7. In terms of the school's ability to improve, the Headteacher outlined that focus during 2015 had led to improved self-evaluation procedures. Improved procedures were now in place following additional input from the Central South Consortium particularly in regard to literacy and science. The school's ability to improve was also highlighted by effective use of the Pupil Deprivation Grant (PDG) that had been targeted at specific groups of pupils; although the Challenger Adviser had identified that the school could further evaluate the value for money regarding use of its PDG.
  8. The Headteacher highlighted that the school had a distributed leadership model, in which, roles and responsibilities were assigned to a number of teachers and senior leaders. An important element around leadership was the internal professional learning communities which included all staff in the development of procedures and policies.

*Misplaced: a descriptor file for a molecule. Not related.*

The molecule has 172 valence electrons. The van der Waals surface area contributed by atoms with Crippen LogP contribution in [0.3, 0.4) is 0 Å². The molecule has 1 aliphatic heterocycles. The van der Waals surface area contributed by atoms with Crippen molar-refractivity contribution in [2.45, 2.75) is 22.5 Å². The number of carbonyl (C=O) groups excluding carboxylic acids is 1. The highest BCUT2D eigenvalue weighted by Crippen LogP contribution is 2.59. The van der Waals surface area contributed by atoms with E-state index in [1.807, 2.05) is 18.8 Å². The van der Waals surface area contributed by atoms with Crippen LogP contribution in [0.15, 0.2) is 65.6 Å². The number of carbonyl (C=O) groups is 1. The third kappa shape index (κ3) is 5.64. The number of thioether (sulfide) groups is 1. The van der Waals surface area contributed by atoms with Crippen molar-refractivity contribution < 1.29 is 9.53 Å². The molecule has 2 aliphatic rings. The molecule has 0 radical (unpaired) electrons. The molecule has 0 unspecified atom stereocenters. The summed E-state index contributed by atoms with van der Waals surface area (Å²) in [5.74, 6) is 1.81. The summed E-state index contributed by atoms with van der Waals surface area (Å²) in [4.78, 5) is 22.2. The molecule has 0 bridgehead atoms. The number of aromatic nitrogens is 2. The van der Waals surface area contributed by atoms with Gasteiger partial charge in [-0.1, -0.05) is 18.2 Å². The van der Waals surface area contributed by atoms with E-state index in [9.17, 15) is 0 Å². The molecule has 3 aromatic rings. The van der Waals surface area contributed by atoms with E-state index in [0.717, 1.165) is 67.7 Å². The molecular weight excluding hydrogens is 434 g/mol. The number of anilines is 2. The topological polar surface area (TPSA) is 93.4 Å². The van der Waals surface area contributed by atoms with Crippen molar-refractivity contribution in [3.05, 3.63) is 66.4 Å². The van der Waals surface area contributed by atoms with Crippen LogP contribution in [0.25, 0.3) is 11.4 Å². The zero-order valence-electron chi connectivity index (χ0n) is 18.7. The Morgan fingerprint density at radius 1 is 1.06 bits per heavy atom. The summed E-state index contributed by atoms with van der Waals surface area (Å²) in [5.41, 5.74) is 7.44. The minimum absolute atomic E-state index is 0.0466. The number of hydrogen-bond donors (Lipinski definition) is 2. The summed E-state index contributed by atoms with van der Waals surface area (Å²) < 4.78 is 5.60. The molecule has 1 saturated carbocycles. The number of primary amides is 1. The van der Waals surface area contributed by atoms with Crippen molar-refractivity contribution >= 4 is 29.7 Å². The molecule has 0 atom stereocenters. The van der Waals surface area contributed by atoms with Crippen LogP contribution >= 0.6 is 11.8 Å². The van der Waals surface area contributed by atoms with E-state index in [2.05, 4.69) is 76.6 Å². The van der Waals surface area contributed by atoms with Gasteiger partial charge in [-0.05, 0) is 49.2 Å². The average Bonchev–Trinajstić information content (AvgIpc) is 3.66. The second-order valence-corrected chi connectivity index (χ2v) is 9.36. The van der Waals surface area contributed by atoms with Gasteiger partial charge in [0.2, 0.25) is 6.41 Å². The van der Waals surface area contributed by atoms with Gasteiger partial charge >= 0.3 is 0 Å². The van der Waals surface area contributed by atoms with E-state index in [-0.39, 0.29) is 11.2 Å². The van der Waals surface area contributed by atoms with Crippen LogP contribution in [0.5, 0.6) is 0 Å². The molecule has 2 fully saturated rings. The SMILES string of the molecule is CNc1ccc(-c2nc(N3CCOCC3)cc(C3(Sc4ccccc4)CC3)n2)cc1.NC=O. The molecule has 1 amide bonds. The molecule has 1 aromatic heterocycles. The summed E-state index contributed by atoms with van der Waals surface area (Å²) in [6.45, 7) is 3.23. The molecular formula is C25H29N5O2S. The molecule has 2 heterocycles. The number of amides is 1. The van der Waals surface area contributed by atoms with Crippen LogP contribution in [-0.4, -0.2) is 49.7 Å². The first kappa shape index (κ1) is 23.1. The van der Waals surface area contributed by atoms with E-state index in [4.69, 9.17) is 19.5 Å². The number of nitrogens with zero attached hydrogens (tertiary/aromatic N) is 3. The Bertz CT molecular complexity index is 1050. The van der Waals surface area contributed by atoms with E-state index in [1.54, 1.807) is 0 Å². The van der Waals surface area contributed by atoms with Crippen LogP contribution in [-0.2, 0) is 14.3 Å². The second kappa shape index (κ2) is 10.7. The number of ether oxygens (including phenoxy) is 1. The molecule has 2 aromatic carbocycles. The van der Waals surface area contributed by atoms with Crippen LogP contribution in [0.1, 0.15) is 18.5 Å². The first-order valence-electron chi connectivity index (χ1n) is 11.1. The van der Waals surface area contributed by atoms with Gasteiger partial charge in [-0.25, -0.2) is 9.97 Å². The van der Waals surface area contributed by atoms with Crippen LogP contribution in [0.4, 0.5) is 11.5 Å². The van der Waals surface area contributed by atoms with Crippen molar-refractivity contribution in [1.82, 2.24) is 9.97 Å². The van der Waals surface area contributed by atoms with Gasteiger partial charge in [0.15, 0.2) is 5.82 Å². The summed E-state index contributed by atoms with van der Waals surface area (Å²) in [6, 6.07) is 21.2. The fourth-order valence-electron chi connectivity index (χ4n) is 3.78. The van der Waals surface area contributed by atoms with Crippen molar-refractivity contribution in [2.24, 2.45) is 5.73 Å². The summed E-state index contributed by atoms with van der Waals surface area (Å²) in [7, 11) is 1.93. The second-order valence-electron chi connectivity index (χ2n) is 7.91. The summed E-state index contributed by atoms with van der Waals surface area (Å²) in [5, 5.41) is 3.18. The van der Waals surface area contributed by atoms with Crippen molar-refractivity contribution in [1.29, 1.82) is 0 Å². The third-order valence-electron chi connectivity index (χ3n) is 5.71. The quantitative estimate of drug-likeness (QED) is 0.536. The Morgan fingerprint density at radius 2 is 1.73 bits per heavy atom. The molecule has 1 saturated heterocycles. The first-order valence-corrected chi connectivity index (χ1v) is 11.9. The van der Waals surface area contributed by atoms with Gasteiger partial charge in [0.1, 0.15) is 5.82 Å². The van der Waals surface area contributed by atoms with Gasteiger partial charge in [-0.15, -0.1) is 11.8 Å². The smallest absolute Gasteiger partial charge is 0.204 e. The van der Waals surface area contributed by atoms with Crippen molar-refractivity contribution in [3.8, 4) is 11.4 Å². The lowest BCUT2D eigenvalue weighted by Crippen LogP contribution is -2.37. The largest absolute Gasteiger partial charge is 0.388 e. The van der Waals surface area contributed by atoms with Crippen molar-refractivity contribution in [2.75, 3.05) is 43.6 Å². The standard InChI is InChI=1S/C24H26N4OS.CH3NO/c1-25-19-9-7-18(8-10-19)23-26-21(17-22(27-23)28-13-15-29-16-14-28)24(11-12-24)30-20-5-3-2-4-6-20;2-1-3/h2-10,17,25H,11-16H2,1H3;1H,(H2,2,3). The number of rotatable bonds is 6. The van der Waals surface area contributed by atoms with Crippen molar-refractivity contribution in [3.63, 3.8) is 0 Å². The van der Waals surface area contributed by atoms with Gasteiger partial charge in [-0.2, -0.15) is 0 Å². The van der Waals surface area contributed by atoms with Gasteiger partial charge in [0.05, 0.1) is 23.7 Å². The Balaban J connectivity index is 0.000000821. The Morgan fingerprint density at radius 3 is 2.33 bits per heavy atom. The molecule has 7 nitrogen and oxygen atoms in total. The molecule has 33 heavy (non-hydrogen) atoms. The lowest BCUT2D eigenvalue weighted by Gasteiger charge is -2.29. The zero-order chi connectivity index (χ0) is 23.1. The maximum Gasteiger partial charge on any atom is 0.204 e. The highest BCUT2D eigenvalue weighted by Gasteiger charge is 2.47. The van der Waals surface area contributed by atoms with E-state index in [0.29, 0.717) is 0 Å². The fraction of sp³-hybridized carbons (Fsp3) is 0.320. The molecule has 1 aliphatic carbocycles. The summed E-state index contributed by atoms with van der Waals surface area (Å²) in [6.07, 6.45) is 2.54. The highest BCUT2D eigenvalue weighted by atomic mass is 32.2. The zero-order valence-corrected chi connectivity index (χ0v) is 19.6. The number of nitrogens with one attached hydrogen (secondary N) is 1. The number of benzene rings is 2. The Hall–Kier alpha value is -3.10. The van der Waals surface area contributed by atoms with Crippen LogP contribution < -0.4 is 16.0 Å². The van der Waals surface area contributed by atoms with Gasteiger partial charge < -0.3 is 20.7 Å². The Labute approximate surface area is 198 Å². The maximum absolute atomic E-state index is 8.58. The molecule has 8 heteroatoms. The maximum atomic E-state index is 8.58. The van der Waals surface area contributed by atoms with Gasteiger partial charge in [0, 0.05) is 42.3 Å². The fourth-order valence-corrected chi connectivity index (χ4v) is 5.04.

9. The Headteacher also mentioned that the majority of pupils would go on to attend Stanwell Secondary School, even though the school was a feeder for St. Cyres. She informed the Panel that last year, out of 43 pupils, 6 went onto St. Cyres.

School Governing Body

  1. During the Panel meeting, the Chair of Governors made comments on the following points:
  • a review had been carried out around how the Governing Body worked;
  • a new structure had been introduced that included three new Sub-Committees; Standards, Provision and Leadership & Management;
  • there had been improvement with the Governing Body around the effective use of performance data; and
  • the Governing Body had received good training from the Council.
  1. In reply to a question on the impact of the school's Standards Committee, the Panel was advised that this Sub-Committee had met twice so far. It was felt by the school that this new Committee would be beneficial in raising overall standards. The Panel was also advised that the school had created two additional Committees of the Governing Body which included a Committee responsible for provision within the school and also a leadership and management sub-committee. The Chair of Governors stated that over the last few years, a number of Challenge Advisors had been supporting the school and each had their own ideas for improvement and it was therefore difficult for the school to understand which strategic plan it should follow.